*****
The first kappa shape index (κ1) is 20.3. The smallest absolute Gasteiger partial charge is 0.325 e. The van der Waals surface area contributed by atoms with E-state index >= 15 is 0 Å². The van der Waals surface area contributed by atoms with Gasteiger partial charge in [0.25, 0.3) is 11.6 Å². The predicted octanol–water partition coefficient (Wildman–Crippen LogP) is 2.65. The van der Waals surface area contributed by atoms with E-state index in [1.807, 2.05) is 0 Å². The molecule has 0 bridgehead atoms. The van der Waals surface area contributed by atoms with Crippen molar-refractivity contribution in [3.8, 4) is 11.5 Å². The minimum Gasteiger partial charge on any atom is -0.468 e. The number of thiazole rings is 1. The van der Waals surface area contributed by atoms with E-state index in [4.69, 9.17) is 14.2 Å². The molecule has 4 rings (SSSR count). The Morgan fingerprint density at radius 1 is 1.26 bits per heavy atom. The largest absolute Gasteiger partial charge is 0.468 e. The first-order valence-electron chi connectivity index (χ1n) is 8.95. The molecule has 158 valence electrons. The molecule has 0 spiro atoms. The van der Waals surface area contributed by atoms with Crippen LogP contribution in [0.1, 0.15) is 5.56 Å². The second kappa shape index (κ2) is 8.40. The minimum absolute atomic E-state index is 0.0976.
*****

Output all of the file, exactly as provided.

The first kappa shape index (κ1) is 20.3. The smallest absolute Gasteiger partial charge is 0.325 e. The van der Waals surface area contributed by atoms with E-state index >= 15 is 0 Å². The van der Waals surface area contributed by atoms with Gasteiger partial charge in [0.25, 0.3) is 11.6 Å². The predicted octanol–water partition coefficient (Wildman–Crippen LogP) is 2.65. The van der Waals surface area contributed by atoms with E-state index in [1.807, 2.05) is 0 Å². The molecule has 0 bridgehead atoms. The van der Waals surface area contributed by atoms with Crippen molar-refractivity contribution in [3.8, 4) is 11.5 Å². The minimum Gasteiger partial charge on any atom is -0.468 e. The number of thiazole rings is 1. The van der Waals surface area contributed by atoms with E-state index in [4.69, 9.17) is 14.2 Å². The molecule has 4 rings (SSSR count). The Morgan fingerprint density at radius 1 is 1.26 bits per heavy atom. The largest absolute Gasteiger partial charge is 0.468 e. The first-order valence-electron chi connectivity index (χ1n) is 8.95. The molecule has 158 valence electrons. The molecule has 0 spiro atoms. The van der Waals surface area contributed by atoms with Crippen LogP contribution in [0.1, 0.15) is 5.56 Å². The second kappa shape index (κ2) is 8.40. The minimum absolute atomic E-state index is 0.0976.